Around four in the evening, after a late lunch, Pamela Gale Malhotra is standing at a bay window of her living room looking out at a picture-perfect landscape—a gushing stream in a rain-soaked forest with the abutting Brahmagiri hills framing the backdrop. It was about 25 years ago that she first stumbled onto this view. At the time, she was out scouting for a site for their home and had been hurrying up a hill trying to escape the rain and leeches when it struck her speechless.
The place is now more wooded than it was in 1995 when Pamela, 67, and husband Anil Malhotra, 78, built their home in south Coorg—in a coffee estate that had been listed. How they got here is quite a story, told amidst a primordial symphony—the burble of the stream and the call of the crickets.
Their first port of call in India was in the Himalayas in Uttarkashi along the Assi Ganga, where they stayed for nearly a decade before deciding to move south. After scouting through a few states, they finally found what they were looking for at the Brahmagiri foothills in Theralu—a remote plantation where they could raise a forest, as bizarre as it sounded to the folks around back then.
It might still sound like a nutty proposition, until you drive past the gates of the Save Animals Initiative (SAI) Sanctuary. Suddenly, you are in a thicket with a narrow driveway that meanders some distance to a garage and beyond that the dark peach walls of the Malhotra home. Around you is a 300-acre native rainforest through which the elephant and tiger freely saunter.
Every morning, in more hospitable weather, Pamela and Anil set forth into this grove—their walks take an hour-and-a-half usually unless she’s checking on the dozen or so camera traps dotting the landscape, replacing batteries, swapping memory cards or switching locations. Over the years, Pamela has collected a mountain of data—otter, porcupine, leopard, sambhar, all kinds of species on video. Since it’s a wilderness—whatever remained of the coffee plants became humus for the trees—the couple merely follow the paths the elephants have cleared.
“We’ve set up this private model,” Anil tells Outlook. “We want other Indians who can afford it, we need even those who can’t, to join together to build this.”
The hills get covered up and the rain comes down. It’s been bucketing down all through the south-west monsoon this year, casting a gloomy outlook for coffee growers in Coorg. “When we came here, it was normal to have 350 inches of rain a year. Even if it was buckets of it, we had this,” says Pamela, pointing to the woods. “This is what the forest canopy is for. It's like using an umbrella with pores in it, it’s going to break it up and slow it down.” But over the decades, Coorg’s forest cover has been dwindling. “The coffee plant is useless when it comes to retaining moisture...they have extremely small, shallow roots. We’ve warned people again and again, “don't cut down your big native trees.””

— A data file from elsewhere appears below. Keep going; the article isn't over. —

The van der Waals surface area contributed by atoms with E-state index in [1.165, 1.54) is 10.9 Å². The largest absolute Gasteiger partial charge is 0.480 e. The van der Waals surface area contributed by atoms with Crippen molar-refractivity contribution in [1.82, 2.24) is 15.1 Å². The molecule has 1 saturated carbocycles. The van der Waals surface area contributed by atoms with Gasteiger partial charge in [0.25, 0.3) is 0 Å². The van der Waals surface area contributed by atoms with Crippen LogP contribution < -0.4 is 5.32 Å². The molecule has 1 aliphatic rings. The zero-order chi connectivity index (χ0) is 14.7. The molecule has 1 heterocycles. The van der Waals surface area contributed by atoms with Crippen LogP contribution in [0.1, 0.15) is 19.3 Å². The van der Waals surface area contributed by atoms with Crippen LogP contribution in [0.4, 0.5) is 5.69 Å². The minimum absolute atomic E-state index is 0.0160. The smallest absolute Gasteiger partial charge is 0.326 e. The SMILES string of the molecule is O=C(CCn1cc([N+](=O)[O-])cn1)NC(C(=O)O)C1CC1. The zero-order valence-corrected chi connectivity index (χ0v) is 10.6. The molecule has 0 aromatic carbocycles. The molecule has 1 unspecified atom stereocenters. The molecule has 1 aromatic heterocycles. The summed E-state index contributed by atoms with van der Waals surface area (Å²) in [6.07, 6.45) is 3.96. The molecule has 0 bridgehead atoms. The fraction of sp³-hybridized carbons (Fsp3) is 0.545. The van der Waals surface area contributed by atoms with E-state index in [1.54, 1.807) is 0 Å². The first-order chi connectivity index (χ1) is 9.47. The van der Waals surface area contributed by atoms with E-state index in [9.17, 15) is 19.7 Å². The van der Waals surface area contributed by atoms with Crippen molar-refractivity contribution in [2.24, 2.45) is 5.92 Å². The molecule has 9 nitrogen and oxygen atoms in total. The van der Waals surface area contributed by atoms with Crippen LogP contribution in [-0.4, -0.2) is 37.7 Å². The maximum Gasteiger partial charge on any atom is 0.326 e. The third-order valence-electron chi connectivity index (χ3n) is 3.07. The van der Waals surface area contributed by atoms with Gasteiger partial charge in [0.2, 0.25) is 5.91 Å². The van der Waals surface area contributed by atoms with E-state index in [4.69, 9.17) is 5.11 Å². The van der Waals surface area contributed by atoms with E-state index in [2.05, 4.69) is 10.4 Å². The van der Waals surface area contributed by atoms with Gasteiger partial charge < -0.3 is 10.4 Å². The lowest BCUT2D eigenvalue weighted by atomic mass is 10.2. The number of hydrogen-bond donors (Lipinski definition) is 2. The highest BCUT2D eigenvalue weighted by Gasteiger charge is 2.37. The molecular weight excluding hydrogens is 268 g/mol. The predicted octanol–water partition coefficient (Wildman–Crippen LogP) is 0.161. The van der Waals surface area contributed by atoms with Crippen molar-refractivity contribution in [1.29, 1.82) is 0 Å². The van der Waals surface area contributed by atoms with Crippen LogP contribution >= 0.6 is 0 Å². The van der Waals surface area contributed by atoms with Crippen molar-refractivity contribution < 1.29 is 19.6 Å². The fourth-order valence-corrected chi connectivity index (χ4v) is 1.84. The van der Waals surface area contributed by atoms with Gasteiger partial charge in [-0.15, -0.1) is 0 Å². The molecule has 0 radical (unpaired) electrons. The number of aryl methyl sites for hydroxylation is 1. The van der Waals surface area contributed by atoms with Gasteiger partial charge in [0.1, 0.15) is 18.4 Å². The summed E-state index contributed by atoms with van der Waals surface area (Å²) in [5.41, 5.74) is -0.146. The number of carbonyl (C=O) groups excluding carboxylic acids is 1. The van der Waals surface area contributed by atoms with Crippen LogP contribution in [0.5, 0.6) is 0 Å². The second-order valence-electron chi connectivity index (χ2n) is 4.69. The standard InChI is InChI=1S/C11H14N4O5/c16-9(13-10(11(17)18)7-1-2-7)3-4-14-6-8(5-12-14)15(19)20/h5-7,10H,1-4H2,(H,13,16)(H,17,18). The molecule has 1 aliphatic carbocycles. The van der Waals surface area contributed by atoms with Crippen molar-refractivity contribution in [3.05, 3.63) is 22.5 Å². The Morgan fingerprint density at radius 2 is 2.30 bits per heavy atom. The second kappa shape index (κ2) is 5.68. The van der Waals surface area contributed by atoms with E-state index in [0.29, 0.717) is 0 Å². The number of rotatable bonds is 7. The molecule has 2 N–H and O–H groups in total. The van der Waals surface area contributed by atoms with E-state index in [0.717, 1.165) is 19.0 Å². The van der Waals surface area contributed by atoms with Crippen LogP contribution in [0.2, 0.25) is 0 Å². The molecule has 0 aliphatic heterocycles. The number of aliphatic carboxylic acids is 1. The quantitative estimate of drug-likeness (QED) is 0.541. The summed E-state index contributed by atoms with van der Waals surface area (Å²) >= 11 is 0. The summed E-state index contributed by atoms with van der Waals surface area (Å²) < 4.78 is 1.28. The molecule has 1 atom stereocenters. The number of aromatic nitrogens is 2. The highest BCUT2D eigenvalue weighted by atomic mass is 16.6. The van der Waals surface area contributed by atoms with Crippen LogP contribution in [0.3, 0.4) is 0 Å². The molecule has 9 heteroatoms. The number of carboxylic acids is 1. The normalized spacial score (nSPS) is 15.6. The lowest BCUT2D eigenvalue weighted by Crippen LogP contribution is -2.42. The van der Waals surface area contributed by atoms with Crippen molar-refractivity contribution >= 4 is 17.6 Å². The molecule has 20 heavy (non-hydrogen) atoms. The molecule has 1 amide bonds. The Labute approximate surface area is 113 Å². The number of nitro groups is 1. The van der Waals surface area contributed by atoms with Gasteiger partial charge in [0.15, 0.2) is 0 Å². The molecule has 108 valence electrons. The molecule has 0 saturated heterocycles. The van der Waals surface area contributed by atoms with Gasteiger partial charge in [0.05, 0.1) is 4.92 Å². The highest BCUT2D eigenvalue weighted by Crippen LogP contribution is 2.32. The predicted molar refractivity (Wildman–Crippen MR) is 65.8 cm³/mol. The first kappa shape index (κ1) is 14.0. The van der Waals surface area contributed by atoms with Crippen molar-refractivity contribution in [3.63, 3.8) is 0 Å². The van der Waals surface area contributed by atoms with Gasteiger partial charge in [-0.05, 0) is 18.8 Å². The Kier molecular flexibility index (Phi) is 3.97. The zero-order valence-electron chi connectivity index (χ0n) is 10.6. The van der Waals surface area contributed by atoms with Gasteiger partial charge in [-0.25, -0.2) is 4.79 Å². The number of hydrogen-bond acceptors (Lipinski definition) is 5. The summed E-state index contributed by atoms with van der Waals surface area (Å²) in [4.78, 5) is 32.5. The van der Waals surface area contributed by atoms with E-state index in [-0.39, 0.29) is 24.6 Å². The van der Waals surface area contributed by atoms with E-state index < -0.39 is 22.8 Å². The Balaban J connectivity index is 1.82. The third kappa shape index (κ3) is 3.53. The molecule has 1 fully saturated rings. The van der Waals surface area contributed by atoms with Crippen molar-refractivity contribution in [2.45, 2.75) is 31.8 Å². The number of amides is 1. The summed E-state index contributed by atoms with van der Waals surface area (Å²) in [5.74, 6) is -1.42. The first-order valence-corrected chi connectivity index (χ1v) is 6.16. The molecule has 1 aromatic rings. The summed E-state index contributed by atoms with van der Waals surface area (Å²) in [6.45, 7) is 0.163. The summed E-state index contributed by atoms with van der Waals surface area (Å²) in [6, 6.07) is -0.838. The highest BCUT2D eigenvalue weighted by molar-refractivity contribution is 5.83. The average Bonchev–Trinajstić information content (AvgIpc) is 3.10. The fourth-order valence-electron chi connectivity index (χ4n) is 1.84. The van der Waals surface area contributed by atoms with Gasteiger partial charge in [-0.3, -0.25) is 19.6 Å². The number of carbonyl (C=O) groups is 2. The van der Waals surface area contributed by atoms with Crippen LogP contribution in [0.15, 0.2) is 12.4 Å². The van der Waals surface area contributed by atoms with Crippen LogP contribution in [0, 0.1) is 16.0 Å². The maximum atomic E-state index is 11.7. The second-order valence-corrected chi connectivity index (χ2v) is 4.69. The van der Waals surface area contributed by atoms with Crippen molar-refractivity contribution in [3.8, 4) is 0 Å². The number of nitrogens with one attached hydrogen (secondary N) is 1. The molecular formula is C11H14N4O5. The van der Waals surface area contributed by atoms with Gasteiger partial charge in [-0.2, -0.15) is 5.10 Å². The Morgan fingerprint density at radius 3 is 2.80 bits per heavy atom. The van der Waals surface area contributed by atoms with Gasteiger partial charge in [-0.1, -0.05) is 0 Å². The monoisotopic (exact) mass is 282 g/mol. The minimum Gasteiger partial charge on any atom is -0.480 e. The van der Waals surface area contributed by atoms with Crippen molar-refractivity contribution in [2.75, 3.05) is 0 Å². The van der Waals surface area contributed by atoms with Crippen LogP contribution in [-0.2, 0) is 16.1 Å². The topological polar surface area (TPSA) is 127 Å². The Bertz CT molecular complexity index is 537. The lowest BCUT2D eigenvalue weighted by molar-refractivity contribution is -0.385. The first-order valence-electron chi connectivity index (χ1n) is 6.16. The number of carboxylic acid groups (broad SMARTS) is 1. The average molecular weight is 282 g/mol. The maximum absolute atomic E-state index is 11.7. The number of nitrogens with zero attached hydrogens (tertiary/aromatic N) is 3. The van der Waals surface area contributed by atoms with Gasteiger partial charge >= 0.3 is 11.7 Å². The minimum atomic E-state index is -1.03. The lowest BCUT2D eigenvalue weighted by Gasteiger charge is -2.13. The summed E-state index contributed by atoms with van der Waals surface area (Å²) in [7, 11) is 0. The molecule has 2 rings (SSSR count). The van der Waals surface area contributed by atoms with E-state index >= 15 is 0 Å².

The Malhotras put together their 300-acre sanctuary piece by piece, starting 1991, first by purchasing a 55-acre coffee estate. “Patches were cleared for coffee. So what we did was to fill up the patches with native trees,” says Anil. They planted jackfruit, Nandi, Rosewood, Matti and hundreds of fruit trees. “And, of course, the native trees come out way on top in absorbing carbon,” adds Pamela, pointing to sequestration studies which show that SAI Sanctuary acts as a carbon sink, helping the neighbourhood as well as providing a haven for the wildlife moving between the Brahmagiri reserve forests and Nagarahole national park, an hour away by road.
Down by the stream, a snake slithers away as we approach the water. Most days, the couple crosses over onto two rocks on a small island to meditate. “We were sitting on these rocks once and a matriarch elephant came up,” says Anil. It didn’t sound pleased, he recalls. “We kept sitting and mentally saying we have come in peace. They may not speak English but they know vibrations. She started eating the bamboo and then 8-10 members of the family came. They surrounded us for 45 minutes. It was such a beautiful experience.” Frequently, local people and the forest department bring them injured animals—dogs, cats, parakeets—which find a ready home.